Oklahoma Enacts Anti-Trans Bathroom Bill Targeting K-12 Kids
The Oklahoma governor, for the third time this year, signed into law a bill that makes life worse for trans kids.
On Wednesday, May 25th, Oklahoma Governor Republican Kevin Stitt signed into a law a bill requiring transgender students to use restrooms and changing facilities associated with the sex on their birth certificates. The law applies to all kindergarten through 12th grade students in public and public charter schools throughout the state.
The law states that schools must make single-occupancy facilities available to students who do not wish to use the multiple-occupancy facilities designated for their assigned sex on their birth certificates. The law also requires schools to adopt disciplinary procedures to punish students who do not comply and allows parents and guardians to take legal action against any school that does not comply with the new law, which takes effect immediately.
The governor, who is up for re-election this year, has signed two other trans-discriminatory bills into law this year alone — one banning transgender female students from participating in girls' sports and one that bans the use of nonbinary gender on birth certificates.
LGBTQ+ advocates are rightfully concerned that laws like the Oklahoma bathroom bill will ostracize and further harm a group of kids who are already at high risk for mental and emotional issues, suicidal ideation, and suicide attempts due to the bullying, hostility, and discrimination they are subject to.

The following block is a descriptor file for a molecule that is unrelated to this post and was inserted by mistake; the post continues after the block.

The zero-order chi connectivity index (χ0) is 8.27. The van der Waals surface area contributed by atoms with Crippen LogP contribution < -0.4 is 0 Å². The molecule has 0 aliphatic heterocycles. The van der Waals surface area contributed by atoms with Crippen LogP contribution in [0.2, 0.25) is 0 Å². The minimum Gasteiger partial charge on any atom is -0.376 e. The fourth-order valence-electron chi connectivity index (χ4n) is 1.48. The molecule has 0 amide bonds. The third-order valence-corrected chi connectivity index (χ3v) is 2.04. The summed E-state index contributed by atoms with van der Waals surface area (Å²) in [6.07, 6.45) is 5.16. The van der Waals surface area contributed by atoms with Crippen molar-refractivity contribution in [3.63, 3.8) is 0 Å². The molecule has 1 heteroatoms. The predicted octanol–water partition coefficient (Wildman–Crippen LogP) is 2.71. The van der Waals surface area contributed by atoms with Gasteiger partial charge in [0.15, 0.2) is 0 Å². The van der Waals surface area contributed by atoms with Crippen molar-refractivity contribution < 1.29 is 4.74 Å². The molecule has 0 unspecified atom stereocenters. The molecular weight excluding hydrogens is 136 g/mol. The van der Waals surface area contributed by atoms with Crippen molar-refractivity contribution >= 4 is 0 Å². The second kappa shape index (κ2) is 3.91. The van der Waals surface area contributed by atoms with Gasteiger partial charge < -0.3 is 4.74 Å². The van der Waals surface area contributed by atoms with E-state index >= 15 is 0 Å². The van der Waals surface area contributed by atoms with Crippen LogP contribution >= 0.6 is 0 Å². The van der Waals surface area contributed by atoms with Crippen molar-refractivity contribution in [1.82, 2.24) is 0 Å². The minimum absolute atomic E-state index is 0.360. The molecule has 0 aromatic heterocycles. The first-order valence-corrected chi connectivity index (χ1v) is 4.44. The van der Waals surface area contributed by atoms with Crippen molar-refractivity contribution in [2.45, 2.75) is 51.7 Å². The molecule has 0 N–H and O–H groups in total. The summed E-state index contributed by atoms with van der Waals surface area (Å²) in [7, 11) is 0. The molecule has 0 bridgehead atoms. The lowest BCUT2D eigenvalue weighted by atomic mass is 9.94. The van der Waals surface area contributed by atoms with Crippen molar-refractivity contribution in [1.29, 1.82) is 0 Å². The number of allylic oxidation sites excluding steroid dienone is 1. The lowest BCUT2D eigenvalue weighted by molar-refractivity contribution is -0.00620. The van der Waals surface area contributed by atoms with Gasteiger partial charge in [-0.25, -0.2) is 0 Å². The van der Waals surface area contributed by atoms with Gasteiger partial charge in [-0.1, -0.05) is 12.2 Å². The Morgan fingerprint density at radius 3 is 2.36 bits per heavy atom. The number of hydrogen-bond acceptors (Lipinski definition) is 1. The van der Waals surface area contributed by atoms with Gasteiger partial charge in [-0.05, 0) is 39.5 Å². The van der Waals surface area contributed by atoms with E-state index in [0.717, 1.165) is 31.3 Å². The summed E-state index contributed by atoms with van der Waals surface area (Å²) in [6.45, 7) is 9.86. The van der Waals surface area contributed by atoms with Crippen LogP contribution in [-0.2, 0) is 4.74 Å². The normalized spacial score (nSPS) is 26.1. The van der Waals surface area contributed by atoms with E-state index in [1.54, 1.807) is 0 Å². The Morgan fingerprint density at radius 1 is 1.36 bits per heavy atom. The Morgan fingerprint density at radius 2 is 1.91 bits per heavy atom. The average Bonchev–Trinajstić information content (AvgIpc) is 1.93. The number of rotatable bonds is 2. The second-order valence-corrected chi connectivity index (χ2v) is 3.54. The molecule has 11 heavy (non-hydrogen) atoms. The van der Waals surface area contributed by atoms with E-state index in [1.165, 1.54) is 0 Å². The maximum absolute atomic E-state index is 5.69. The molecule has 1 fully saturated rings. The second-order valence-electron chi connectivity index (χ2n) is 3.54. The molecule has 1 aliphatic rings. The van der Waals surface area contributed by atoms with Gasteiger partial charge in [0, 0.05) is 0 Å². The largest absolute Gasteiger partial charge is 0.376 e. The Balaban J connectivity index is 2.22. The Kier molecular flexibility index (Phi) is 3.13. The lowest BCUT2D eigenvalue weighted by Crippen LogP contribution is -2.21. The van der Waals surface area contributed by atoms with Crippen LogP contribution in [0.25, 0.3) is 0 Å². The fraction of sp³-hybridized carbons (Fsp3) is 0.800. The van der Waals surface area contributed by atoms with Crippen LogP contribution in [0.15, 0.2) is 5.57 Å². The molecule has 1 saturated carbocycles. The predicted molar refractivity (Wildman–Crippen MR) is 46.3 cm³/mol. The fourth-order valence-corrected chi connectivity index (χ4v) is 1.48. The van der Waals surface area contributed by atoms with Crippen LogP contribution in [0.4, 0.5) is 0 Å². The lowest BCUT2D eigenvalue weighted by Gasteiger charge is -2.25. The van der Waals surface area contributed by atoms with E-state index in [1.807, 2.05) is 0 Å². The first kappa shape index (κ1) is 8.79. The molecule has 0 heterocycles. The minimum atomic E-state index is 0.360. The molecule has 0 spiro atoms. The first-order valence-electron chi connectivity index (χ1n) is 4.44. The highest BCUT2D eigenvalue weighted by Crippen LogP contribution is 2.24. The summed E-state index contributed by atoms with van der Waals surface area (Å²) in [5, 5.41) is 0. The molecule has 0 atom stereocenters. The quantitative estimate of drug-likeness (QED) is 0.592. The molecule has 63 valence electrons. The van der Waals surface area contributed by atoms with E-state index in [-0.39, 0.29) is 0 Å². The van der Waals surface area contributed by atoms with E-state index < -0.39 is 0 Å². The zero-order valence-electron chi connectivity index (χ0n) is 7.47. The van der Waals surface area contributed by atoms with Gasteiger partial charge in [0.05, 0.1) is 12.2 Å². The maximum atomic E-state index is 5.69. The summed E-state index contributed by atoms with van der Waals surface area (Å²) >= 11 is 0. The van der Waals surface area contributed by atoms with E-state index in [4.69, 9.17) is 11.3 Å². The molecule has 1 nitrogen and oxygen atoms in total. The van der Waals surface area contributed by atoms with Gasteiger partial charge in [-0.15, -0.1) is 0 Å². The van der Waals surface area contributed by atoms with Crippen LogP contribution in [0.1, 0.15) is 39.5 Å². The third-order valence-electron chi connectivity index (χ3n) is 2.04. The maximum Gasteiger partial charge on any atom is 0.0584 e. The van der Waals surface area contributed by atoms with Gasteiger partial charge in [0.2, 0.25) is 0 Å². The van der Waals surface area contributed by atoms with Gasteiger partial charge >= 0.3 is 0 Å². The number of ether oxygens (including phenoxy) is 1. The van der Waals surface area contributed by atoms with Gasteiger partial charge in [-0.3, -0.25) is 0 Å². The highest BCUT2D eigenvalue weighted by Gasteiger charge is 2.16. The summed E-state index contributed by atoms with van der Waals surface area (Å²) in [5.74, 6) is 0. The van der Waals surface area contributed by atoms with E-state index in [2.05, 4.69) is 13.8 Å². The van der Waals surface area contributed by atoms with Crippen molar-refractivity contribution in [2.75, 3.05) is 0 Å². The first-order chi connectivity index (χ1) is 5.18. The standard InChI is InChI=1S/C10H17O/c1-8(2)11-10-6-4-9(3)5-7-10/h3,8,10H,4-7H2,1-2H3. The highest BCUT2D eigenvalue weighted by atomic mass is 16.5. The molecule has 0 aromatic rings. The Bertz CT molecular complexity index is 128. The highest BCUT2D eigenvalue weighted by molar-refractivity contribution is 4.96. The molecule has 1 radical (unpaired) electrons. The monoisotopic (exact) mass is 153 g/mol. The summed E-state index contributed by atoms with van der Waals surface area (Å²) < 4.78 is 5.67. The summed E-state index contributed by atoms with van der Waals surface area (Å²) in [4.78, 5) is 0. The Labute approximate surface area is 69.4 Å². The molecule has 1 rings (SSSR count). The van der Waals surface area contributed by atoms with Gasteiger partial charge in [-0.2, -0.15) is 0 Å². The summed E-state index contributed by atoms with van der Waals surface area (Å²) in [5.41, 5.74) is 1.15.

The law is likely a violation of federal civil rights. "By singling out transgender students for discrimination and excluding them from restrooms that match their gender identity, SB 615 discriminates based on transgender status and sex in violation of the United States Constitution and Title IX of the Civil Rights Act," Tamya Cox-Touré, Executive Director of the ACLU of Oklahoma, said in a statement on Wednesday.
"These violations put Oklahoma at risk of losing hundreds of millions of dollars in federal funding and harms transgender youth, all to solve a problem that plainly does not exist," Cox-Touré said.
Oklahoma’s discriminatory legislation is just a fragment of the anti-LGBTQ+, and specifically, anti-trans bills argued in states nationwide this year. More than 300 anti-LGBTQ+ bills, at least 100 of which specifically target the rights of transgender people, have been initiated since the start of the 2022 legislative season.
Currently, North Carolina lawmakers are seeking to adopt their own version of Florida’s controversial “Don’t Say Gay” bill, which made headlines earlier this year. The “Parent’s Bill of Rights” in North Carolina would ban all LGBTQ+ content in grades K-3 and would require public schools to disclose to parents or guardians any and all information regarding a student’s education, health, and “well being,” including a student's request to use different pronouns, effectively outing kids as transgender without their consent.